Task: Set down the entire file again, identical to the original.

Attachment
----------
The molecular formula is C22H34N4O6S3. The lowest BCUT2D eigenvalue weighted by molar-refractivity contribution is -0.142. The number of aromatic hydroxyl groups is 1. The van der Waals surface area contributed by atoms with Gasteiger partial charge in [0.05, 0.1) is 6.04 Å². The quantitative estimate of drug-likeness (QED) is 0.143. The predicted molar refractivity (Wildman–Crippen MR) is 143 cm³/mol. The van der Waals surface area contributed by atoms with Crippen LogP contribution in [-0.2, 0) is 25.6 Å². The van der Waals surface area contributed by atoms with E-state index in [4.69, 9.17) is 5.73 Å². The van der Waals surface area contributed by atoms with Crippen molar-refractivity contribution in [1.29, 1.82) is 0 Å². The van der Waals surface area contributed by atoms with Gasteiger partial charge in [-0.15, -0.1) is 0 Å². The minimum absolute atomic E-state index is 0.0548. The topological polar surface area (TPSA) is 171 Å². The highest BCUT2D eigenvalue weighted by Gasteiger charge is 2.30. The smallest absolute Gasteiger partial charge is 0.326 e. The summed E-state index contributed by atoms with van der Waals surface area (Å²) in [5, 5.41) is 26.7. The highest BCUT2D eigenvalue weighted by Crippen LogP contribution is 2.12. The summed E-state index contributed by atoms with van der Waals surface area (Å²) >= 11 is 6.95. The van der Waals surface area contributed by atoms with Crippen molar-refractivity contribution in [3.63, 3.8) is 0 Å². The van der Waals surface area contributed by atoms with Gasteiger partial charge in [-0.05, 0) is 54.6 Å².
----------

The molecular formula is C22H34N4O6S3. The lowest BCUT2D eigenvalue weighted by molar-refractivity contribution is -0.142. The number of aromatic hydroxyl groups is 1. The van der Waals surface area contributed by atoms with Gasteiger partial charge in [0.05, 0.1) is 6.04 Å². The quantitative estimate of drug-likeness (QED) is 0.143. The predicted molar refractivity (Wildman–Crippen MR) is 143 cm³/mol. The van der Waals surface area contributed by atoms with Crippen LogP contribution in [-0.2, 0) is 25.6 Å². The van der Waals surface area contributed by atoms with E-state index in [4.69, 9.17) is 5.73 Å². The van der Waals surface area contributed by atoms with Crippen molar-refractivity contribution in [1.29, 1.82) is 0 Å². The van der Waals surface area contributed by atoms with Gasteiger partial charge in [-0.15, -0.1) is 0 Å². The minimum absolute atomic E-state index is 0.0548. The topological polar surface area (TPSA) is 171 Å². The highest BCUT2D eigenvalue weighted by Gasteiger charge is 2.30. The smallest absolute Gasteiger partial charge is 0.326 e. The summed E-state index contributed by atoms with van der Waals surface area (Å²) in [5, 5.41) is 26.7. The highest BCUT2D eigenvalue weighted by Crippen LogP contribution is 2.12. The summed E-state index contributed by atoms with van der Waals surface area (Å²) >= 11 is 6.95. The van der Waals surface area contributed by atoms with Crippen molar-refractivity contribution in [3.63, 3.8) is 0 Å². The van der Waals surface area contributed by atoms with Gasteiger partial charge in [-0.05, 0) is 54.6 Å².